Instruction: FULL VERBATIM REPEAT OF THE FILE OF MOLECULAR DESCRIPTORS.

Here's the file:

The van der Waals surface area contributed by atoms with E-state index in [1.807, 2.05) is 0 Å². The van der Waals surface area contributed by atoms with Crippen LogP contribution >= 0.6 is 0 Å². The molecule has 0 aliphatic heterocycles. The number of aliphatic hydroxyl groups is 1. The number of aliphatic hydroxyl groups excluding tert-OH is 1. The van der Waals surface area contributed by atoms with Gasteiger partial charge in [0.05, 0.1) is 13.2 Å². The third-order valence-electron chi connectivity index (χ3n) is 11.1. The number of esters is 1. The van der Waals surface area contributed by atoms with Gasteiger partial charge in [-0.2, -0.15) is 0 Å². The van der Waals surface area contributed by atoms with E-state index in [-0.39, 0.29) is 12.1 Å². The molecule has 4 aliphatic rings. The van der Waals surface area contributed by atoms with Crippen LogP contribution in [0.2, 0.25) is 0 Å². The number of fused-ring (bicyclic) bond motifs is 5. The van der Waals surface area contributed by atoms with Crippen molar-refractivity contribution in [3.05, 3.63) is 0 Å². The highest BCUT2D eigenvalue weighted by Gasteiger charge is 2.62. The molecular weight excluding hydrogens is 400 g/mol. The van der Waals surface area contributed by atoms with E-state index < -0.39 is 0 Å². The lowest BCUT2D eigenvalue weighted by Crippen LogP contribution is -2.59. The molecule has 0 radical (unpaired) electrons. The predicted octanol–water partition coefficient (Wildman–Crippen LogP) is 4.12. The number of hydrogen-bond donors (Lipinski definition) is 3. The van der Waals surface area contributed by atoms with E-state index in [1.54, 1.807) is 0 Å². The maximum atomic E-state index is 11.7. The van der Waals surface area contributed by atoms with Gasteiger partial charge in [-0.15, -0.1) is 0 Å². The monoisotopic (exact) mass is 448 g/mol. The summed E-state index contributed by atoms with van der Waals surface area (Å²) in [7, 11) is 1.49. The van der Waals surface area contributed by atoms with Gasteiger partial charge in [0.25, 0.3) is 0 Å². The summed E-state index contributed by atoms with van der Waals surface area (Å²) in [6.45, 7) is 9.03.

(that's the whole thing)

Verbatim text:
The van der Waals surface area contributed by atoms with E-state index in [1.807, 2.05) is 0 Å². The van der Waals surface area contributed by atoms with Crippen LogP contribution >= 0.6 is 0 Å². The molecule has 0 aliphatic heterocycles. The number of aliphatic hydroxyl groups is 1. The number of aliphatic hydroxyl groups excluding tert-OH is 1. The van der Waals surface area contributed by atoms with Gasteiger partial charge in [0.05, 0.1) is 13.2 Å². The third-order valence-electron chi connectivity index (χ3n) is 11.1. The number of esters is 1. The van der Waals surface area contributed by atoms with Gasteiger partial charge in [-0.2, -0.15) is 0 Å². The van der Waals surface area contributed by atoms with E-state index in [-0.39, 0.29) is 12.1 Å². The molecule has 4 aliphatic rings. The van der Waals surface area contributed by atoms with Crippen LogP contribution in [0.2, 0.25) is 0 Å². The number of fused-ring (bicyclic) bond motifs is 5. The van der Waals surface area contributed by atoms with Crippen molar-refractivity contribution in [3.05, 3.63) is 0 Å². The highest BCUT2D eigenvalue weighted by Gasteiger charge is 2.62. The molecular weight excluding hydrogens is 400 g/mol. The van der Waals surface area contributed by atoms with E-state index < -0.39 is 0 Å². The lowest BCUT2D eigenvalue weighted by Crippen LogP contribution is -2.59. The molecule has 0 radical (unpaired) electrons. The predicted octanol–water partition coefficient (Wildman–Crippen LogP) is 4.12. The number of hydrogen-bond donors (Lipinski definition) is 3. The van der Waals surface area contributed by atoms with E-state index in [1.54, 1.807) is 0 Å². The maximum atomic E-state index is 11.7. The van der Waals surface area contributed by atoms with Gasteiger partial charge in [-0.15, -0.1) is 0 Å². The monoisotopic (exact) mass is 448 g/mol. The summed E-state index contributed by atoms with van der Waals surface area (Å²) in [7, 11) is 1.49. The van der Waals surface area contributed by atoms with Gasteiger partial charge in [0.25, 0.3) is 0 Å². The summed E-state index contributed by atoms with van der Waals surface area (Å²) in [6.45, 7) is 9.03.